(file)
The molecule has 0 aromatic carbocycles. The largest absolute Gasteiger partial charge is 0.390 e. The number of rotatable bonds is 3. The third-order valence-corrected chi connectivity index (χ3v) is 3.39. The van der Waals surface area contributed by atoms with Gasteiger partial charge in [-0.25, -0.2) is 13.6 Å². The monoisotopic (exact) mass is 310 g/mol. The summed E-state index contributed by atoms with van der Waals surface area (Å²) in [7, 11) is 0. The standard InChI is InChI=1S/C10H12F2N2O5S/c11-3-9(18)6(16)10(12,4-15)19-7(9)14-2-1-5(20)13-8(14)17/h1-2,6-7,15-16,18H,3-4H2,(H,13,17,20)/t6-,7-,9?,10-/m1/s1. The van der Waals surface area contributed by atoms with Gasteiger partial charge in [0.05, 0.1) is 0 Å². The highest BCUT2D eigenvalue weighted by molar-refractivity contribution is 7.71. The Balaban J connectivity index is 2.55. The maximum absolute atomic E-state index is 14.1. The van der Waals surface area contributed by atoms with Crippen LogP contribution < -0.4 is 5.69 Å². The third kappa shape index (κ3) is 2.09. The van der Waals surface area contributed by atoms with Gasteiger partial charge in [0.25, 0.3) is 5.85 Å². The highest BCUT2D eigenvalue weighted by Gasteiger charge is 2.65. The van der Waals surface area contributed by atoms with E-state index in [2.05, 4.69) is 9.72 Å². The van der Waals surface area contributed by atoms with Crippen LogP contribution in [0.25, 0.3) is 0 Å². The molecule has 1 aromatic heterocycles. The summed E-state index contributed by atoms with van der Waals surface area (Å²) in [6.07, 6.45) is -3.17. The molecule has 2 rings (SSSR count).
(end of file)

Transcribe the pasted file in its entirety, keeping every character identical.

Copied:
The molecule has 0 aromatic carbocycles. The largest absolute Gasteiger partial charge is 0.390 e. The number of rotatable bonds is 3. The third-order valence-corrected chi connectivity index (χ3v) is 3.39. The van der Waals surface area contributed by atoms with Gasteiger partial charge in [-0.25, -0.2) is 13.6 Å². The monoisotopic (exact) mass is 310 g/mol. The summed E-state index contributed by atoms with van der Waals surface area (Å²) in [7, 11) is 0. The standard InChI is InChI=1S/C10H12F2N2O5S/c11-3-9(18)6(16)10(12,4-15)19-7(9)14-2-1-5(20)13-8(14)17/h1-2,6-7,15-16,18H,3-4H2,(H,13,17,20)/t6-,7-,9?,10-/m1/s1. The van der Waals surface area contributed by atoms with Gasteiger partial charge in [0.05, 0.1) is 0 Å². The highest BCUT2D eigenvalue weighted by molar-refractivity contribution is 7.71. The Balaban J connectivity index is 2.55. The maximum absolute atomic E-state index is 14.1. The van der Waals surface area contributed by atoms with Crippen LogP contribution < -0.4 is 5.69 Å². The third kappa shape index (κ3) is 2.09. The van der Waals surface area contributed by atoms with Gasteiger partial charge in [0.25, 0.3) is 5.85 Å². The highest BCUT2D eigenvalue weighted by Gasteiger charge is 2.65. The van der Waals surface area contributed by atoms with E-state index in [2.05, 4.69) is 9.72 Å². The van der Waals surface area contributed by atoms with Crippen LogP contribution in [0.25, 0.3) is 0 Å². The molecule has 1 aromatic heterocycles. The summed E-state index contributed by atoms with van der Waals surface area (Å²) in [6.07, 6.45) is -3.17. The molecule has 2 rings (SSSR count).